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Quick reference medical handouts used by Pediatric offices


A tired child may not be sick


Hardly a week goes by that a pediatrician does not evaluate a child because of chronic fatigue. Parents begin to worry because their child appears tired, "lays around the house a lot," "has no pep," and is "sleeping most of the time." The youngster withdraws socially from friends and no longer participates in activities they previously enjoyed. A comment from a grandparent or the child’s teacher often triggers even more parental anxiety and a phone call to their child’s pediatrician. Parents are convinced that their youngster has a serious medical problem. On the other hand, the child often disagrees and frequently questions the need for the doctor’s visit. While unexplained weariness can be a symptom for a variety of diseases, the most common cause of chronic fatigue in children is lack of sleep, "burning the candle at both ends," or emotional stress. Nonetheless, it is still a good idea to have the tired child checked for a medical condition. Of the ailments causing fatigue, probably the most common is a chronic infection, such as pneumonia, tuberculosis, infectious mononucleosis or hepatitis. Tiredness can also be seen in the allergic child with hay fever, sinusitis, or asthma. Certain hormonal disorders, such as diabetes mellitus and hypothyroidism ("low thyroid") will make a child listless. Anemia ("low blood"), while often suspected, rarely causes fatigue until the blood count is quite low. A very important cause of chronic fatigue is teenage alcoholism and drug abuse. While often denied by parents ("not my child!"), these two conditions are far more common than most parents would like to believe. Most medical disorders will be discovered during the physical examination and, although the child "looks well," the physician might order blood and urine tests to search for a medical cause. Interestingly, the impression that the child "looks well" during the checkup is often a good indication of the youngster’s overall health. More often than not, the child’s examination and laboratory tests are completely normal. This brings the parents and pediatrician back to square one - a tired child with worried parents! Most of these children, particularly teenagers, will fall into one of two groups. The first is that they are simply during too much ("burning the candle at both ends"). The youngster is up early in the morning to catch the school bus, attends honor classes, runs cross-country, has a part-time weekend job, and keeps a hectic schedule until late in the day. At home, all the parents see is a tired, worn out child! The obvious cure for this cause of fatigue is more rest and less activity. Stress is zapping the energy of the second group of tired children. Since youngsters spend most of their time in one of three spheres (school, with family, or with friends), a problem in any of these areas can cause a healthy child to become withdrawn, fatigued, and tired. For example, a child may continue to get good grades in school but become anxious when they feel unable to meet parental or teacher expectations. A youngster under pressure to perform in sports and the overachiever are particularly vulnerable to stress that makes them tired and weak. At home, a family crisis (financial, marital, or medical) beyond the child’s control often causes fatigue as a manifestation of the youngster’s helplessness. These youngsters are usually tired when they wake up in the morning, never feel right during the day, and seem to spend a lot of time in their room. They may also be short on sleep, exhibit borderline eating habits, and have a variety of other symptoms, such as headache, stomachache, and chest pains. The fatigue often appears during times of school stress (exam time), extracurricular activity, sports, or social events. Interestingly, fatigue from emotional causes can also result from a confirmed physical illness. For example, an adolescent who has been sick with infectious mononucleosis and missed school may become anxious and remain tired for months after the medical problem has resolved. The child with unexplained fatigue benefits from parental understanding and warm attention.. The tired youngster should be reassured that they are otherwise healthy and that everyone experiences fatigue from time to time. Since school is vital to a child’s development, the tired youngster presents a special challenge to educators. Schools must be willing to allow flexibility in programming and scheduling so that the fatigued child does not fall behind in their studies. Suggestions should also be given to help the youngster modify their daily routine. Parents should eliminate any possible stresses and suggest modifications and changes in lifestyle. Perhaps fatigue in some kids is a product of today’s society. Many parents feel that their children must be constantly entertained. Younger children are enrolled in exercise groups and swimming lessons. On non-swimming days, it is gymnastics, music class and play groups. Dance classes, music lessons, soccer teams or little league occupy the free time of older children. High school students become involved in school clubs, art instruction, computer courses, weight training, and competitive sports. Summer vacations become filled with sports camps, drama camps, computer camps, and space camps. And there is always television and video games. While parental motives are well intentioned, many of today’s children cannot amuse themselves or be alone. So when they come home from school with nothing to do, they are tired and bored. Fatigue is a common symptom during childhood. While most youngsters with long standing fatigue have an emotionally related problem, it is important to have a physician exclude a medical cause. A good rule of thumb is for parents to answer the question "who requested the visit?" If the child wanted to see the physician, then there is a good chance a medical cause will be found. If the parents are more worried than the child, a physical cause is less likely. Remember, all children, like adults, normally go through periods of fatigue and tiredness in their lifetime, but these instances are brief and usually self-limited.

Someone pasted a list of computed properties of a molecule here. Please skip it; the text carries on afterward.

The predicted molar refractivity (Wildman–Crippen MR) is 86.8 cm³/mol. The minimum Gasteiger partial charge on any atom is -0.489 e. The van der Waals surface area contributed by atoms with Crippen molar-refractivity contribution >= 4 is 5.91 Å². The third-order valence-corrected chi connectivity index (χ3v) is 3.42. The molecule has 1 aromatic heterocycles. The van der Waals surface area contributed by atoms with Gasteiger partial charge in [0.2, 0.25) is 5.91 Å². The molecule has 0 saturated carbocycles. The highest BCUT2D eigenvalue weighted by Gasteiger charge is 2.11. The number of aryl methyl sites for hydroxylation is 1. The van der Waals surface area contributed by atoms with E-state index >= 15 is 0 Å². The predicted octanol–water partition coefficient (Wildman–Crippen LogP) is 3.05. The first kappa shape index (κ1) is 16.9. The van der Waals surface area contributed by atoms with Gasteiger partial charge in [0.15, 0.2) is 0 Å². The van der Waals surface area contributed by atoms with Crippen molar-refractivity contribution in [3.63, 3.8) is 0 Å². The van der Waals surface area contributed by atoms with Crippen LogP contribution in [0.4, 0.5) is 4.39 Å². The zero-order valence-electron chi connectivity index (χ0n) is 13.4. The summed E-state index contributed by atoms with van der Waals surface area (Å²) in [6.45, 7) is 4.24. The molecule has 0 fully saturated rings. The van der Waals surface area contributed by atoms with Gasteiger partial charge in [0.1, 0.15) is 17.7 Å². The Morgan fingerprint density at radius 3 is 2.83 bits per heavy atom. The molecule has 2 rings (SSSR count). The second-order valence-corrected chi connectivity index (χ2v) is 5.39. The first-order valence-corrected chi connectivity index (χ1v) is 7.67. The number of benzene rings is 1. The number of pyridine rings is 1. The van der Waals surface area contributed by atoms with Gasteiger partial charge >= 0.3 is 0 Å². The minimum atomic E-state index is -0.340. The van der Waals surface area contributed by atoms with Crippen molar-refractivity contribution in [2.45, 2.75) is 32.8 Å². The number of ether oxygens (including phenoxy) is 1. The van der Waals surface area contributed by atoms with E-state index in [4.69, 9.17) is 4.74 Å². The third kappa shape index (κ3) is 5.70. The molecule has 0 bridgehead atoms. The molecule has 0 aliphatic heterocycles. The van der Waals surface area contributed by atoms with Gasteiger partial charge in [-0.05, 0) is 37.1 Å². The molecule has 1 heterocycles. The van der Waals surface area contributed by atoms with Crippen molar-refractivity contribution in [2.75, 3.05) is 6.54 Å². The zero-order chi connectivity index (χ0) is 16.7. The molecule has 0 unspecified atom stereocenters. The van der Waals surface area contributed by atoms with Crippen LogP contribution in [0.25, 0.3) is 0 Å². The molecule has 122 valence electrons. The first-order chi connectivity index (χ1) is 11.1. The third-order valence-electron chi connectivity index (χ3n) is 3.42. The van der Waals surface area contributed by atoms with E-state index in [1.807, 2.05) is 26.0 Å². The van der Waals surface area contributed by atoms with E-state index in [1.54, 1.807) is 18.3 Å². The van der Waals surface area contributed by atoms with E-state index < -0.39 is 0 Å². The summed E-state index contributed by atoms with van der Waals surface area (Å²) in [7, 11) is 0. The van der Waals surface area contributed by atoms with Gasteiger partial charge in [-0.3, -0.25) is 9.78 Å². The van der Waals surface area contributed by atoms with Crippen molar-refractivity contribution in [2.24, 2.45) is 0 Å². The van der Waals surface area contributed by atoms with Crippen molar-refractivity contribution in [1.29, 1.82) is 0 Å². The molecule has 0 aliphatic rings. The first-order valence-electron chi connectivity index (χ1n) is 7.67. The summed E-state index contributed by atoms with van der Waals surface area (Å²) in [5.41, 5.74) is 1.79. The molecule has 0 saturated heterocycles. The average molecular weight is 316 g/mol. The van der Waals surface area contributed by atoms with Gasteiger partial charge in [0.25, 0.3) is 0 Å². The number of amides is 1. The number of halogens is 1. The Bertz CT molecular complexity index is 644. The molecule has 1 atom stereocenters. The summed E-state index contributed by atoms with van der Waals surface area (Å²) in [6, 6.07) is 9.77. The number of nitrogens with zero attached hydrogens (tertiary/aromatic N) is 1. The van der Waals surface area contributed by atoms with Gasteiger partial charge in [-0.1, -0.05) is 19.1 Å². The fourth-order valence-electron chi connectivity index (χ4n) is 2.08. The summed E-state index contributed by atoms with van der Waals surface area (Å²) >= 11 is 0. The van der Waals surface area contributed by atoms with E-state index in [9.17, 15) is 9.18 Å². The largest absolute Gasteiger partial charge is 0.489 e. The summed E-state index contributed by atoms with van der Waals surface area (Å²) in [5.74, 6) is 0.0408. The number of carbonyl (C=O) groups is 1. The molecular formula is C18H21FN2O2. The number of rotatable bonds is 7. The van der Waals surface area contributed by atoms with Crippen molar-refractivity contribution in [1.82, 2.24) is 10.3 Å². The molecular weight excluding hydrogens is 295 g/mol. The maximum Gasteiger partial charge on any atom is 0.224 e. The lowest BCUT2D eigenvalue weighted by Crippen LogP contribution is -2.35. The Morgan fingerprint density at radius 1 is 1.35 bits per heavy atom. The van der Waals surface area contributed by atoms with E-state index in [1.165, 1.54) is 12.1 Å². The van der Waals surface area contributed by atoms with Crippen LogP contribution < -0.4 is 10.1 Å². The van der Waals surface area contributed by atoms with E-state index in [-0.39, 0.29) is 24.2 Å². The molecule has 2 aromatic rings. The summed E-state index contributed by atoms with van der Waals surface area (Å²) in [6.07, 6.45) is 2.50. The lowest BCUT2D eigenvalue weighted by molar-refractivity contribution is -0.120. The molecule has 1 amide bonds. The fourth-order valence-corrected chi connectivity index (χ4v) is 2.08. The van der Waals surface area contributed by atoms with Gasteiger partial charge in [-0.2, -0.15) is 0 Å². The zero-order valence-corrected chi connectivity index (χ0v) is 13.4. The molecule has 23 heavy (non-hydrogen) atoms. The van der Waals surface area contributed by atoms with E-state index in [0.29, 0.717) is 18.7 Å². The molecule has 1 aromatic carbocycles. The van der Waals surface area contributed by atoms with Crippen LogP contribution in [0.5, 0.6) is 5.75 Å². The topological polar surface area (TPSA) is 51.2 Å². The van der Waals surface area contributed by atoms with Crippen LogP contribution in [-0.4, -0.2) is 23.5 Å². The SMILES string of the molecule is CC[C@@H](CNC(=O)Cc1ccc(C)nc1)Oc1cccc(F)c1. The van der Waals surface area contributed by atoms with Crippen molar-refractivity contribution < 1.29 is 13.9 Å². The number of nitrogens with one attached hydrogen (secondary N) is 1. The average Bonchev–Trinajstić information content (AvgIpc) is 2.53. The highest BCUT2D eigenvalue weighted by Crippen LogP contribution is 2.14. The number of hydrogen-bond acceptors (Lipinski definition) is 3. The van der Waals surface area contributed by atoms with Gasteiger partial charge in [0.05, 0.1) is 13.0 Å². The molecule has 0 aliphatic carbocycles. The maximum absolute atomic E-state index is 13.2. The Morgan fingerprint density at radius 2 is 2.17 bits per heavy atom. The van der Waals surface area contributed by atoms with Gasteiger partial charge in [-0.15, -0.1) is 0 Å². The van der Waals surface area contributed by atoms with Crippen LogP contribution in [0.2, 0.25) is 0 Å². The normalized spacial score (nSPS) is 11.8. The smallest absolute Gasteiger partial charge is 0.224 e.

As a reminder, this information should not be relied on as medical advice and is not intended to replace the advice of your child’s pediatrician. Please read our full disclaimer.